I’ve wanted to give a VHF contest a go for awhile, it never seemed like I could have a workable station for real weak signal VHF being an apartment dweller. With all my travel plans canceled this summer due to COVID-19 and plenty of time to experiment, I figured I might as well clear a few weekends to test a portable VHF setup and then work the ARRL June VHF Contest. I decided I’d largely use equipment I already had which meant entering the contest as Single Operator Portable (SOP) with only 5w.
I started by scouting out locations near my home based on public access (so parks for the most part), elevation, and a way to mount a portable antenna mast. In the end, I chose the Oakridge Park parking lot in Shawnee Mission Park, an area I’ve done satellite operations from in the past, as it had a decent elevation (for Kansas, anyway), but more importantly, a metal fence along parking lot which was perfect to bungee a mast to for support.
I went to the park on a few Saturdays at the end of May and beginning of June to try out some ideas. I’ve worked very little 6m in the past, so I made a simple 6m dipole out of 1/2″ PVC pipe, a tee fitting, and some wire taped on it. I soldered a chopped off piece of BNC cable I had in the junk box, and put it up on a “mast” about 12 feet in the air. After some testing and tuning, I got the SWR dip centered around the FT8 frequency, although just about the whole 6m band was under 2:1 SWR. I made a few contacts on 6m immediately afterward using 5w and my FT-817ND, so I was convinced this was a useable setup even with such low power. Success!
The “mast” I used was actually an aluminum telescopic boat hook which conveniently had a painter’s pole threading on the top as well. I used hose clamps and a scrap piece of 1/2″ PVC pipe to attach the dipole, and then used a LockJaw Tool Holder on the threaded part to hold my Arrow Antenna (using the awesome drilled-out boom WY7AA made me!) horizontally for 2m. Unfortunately, in hopes of maintaining decent spacing for the antennas to work as desired, I decided to put the 6m dipole was put about three feet from the top of the mast (at around nine feet). This still worked, but looked fairly low.
With 2m and 6m weak signal solutions in place, I looked at the other bands I wanted to cover. For simplicity, I decided to use my Icom IC-5100 already installed in my car with trunk mount antenna as a 5w 2m/70cm FM station. For 70cm weak signal, I originally wanted to also put my Shorty Arrow yagi on the mast for 70cm as well. This is a four element yagi that can be mounted at the end, but that just seemed to be too much antenna too close together on the same mast. To remedy this, I purchased a 10 foot piece of 3/4″ PVC pipe to act as a secondary mast which I also bungeed to the same metal fence a few feet away. With room at the top for something else, and a realization that I had 1.25m capability in my Kenwood TH-D74 handheld radio, I threw together a simple ground plane antenna using some wire and a panel F connector. Since I didn’t anticipate much activity on this band, I decided to use some leftover RG-6 TV coax to feed it as I needed my “better” coax for the other antennas (more on this later). One note on the PVC pipe: while it works well for temporary antennas and masts, don’t leave it in your car during a week of 90+ degree days or it’ll sag like mine did.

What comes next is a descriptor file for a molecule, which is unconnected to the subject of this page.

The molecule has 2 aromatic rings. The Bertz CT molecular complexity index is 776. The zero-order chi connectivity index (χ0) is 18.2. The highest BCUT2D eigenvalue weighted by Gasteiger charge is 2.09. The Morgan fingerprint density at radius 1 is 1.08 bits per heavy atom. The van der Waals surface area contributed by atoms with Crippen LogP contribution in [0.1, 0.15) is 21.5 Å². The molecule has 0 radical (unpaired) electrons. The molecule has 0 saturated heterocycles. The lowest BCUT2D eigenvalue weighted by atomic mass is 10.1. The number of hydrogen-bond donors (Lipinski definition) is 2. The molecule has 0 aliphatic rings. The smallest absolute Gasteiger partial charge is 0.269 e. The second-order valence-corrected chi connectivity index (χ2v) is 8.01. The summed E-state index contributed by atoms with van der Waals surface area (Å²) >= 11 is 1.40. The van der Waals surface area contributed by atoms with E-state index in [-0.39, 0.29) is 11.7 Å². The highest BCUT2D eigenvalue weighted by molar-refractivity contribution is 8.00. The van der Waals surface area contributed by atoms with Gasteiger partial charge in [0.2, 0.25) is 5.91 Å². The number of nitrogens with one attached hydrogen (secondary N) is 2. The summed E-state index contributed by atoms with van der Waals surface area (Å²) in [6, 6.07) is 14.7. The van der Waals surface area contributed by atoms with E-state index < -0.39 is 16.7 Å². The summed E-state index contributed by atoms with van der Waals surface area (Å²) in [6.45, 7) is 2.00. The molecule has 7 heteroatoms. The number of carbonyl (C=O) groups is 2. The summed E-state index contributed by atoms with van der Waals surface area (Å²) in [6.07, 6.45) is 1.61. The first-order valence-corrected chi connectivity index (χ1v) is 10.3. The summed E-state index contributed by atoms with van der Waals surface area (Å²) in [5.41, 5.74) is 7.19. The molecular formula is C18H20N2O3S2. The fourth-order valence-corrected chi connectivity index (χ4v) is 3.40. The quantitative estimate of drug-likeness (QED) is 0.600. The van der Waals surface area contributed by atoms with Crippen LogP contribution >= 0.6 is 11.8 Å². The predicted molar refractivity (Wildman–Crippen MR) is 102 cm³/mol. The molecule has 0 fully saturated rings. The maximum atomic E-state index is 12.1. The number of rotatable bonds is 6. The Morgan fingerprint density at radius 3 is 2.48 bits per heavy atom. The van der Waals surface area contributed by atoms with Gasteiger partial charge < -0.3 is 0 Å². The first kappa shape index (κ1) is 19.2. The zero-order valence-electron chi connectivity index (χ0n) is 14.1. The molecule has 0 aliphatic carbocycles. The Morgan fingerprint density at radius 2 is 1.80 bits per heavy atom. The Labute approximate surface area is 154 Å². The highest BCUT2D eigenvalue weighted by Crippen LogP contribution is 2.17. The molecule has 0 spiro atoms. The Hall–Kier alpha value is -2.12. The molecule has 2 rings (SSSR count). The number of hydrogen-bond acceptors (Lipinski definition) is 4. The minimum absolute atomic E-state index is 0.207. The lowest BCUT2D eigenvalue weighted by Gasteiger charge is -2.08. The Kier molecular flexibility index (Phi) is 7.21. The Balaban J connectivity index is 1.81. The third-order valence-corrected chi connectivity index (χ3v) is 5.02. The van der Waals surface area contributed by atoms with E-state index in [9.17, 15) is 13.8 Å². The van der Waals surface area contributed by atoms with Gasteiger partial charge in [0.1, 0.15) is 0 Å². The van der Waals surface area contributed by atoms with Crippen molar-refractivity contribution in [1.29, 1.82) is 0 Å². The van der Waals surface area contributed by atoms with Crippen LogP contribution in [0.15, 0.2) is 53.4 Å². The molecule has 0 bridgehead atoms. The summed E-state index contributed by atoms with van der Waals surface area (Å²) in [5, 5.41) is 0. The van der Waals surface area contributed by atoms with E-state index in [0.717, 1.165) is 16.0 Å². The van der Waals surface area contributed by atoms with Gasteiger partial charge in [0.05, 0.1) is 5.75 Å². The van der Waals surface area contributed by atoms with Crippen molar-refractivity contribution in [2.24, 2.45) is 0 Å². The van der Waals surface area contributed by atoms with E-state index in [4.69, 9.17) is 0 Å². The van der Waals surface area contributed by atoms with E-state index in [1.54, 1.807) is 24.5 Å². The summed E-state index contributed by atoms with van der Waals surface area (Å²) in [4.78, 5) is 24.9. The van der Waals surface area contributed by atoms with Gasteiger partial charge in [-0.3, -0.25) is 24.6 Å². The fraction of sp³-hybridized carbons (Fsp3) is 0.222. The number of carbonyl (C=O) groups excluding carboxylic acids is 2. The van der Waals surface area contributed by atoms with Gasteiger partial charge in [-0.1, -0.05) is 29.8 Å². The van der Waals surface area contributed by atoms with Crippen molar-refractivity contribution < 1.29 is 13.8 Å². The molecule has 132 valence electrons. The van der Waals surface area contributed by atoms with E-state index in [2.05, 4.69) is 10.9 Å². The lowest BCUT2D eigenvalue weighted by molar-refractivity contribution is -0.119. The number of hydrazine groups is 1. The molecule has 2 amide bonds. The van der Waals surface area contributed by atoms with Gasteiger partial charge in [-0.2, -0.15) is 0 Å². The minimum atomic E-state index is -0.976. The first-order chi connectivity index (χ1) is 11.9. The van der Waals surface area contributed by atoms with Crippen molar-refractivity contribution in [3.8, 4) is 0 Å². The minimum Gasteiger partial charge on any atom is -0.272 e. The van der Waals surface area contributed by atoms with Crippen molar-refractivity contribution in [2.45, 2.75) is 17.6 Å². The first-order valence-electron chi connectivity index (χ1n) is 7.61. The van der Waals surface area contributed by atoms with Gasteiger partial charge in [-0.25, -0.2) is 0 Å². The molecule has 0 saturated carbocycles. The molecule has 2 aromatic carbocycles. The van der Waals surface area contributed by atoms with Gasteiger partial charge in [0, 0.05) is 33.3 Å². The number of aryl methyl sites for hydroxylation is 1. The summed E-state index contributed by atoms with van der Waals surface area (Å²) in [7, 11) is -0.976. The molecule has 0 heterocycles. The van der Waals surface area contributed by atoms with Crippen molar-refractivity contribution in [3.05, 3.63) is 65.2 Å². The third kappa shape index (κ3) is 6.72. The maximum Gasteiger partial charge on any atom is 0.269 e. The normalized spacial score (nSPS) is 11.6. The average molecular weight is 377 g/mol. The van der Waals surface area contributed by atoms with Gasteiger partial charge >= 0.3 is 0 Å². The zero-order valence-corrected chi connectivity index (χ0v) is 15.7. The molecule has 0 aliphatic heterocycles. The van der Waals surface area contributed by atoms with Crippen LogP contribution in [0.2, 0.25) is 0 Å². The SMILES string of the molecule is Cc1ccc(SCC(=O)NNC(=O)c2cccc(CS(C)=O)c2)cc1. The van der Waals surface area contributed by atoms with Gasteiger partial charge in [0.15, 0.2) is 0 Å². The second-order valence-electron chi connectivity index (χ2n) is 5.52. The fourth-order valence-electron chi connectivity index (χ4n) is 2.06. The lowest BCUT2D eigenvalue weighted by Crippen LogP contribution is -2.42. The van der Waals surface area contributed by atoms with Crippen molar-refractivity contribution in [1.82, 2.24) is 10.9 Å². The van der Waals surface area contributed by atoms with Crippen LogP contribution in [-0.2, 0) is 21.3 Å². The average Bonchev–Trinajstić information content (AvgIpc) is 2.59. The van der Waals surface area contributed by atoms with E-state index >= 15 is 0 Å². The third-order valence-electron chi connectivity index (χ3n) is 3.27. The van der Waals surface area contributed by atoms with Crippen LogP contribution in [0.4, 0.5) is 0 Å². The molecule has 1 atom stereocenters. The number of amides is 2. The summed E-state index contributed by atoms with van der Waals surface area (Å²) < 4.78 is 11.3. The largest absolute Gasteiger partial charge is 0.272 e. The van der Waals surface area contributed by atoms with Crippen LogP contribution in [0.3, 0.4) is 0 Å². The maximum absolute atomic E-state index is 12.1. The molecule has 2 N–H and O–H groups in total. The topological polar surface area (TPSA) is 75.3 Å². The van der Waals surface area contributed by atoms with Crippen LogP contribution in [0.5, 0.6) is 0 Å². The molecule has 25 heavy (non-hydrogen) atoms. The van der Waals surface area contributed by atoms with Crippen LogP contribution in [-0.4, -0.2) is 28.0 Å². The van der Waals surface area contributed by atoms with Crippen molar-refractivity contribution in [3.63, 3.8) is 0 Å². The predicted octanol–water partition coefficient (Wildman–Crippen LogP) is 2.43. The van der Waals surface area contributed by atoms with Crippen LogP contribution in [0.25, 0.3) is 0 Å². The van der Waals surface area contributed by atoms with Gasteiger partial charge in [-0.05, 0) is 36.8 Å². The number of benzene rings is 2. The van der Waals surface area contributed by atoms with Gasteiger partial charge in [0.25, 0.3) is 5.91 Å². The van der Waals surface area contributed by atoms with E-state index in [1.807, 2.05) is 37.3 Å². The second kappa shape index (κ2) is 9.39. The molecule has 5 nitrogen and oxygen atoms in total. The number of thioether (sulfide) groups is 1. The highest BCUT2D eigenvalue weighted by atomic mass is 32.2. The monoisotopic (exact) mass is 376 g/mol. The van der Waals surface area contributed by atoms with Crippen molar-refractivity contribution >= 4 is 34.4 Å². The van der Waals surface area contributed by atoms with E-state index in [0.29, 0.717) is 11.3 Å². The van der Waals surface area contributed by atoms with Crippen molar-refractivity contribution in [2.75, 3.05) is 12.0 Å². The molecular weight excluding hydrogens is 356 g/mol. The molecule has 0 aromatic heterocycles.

To recap, I had 6m, 2m, 1.25m, and 70cm capabilities using my FT-817ND, IC-5100, and TH-D74 radios. The equipment was rounded out with my MacBook Pro for logging (I used RUMlog) and FT8 (with WSJT-X), a 35 Ah sealed lead acid battery, an unknown capacity jumper pack backup, and a bunch of cabling to get everything connected. I mounted this in my car the best I could, although I never found a great solution and need to give this more thought for next time. Although I was portable and stationary, I decided to operate from my car because A) it was in the 90s all weekend and I needed the AC and B) it was a nice power source for the IC-5100 and backup for other purposes (as turned out was necessary). I placed the radio on a plastic tub on the passenger seat, my laptop on a steering wheel desk, and ran the cables out the window. Coax is an area I need to work on as well. Not doing much VHF in the past, I had a long piece (50 ft?) and shorter piece (20 ft?) of RG-8X with PL-259s as well as 16 ft RG-58 with SMA connectors. This not only meant inefficiencies due to cable type and lengths, but also a mess of adapters as my antennas were all BNC-based. Like I mentioned, the RG-6 was used for the 1.25m antenna for a “better than nothing” solution. If I continue these contests, I definitely need to invest in the proper coax.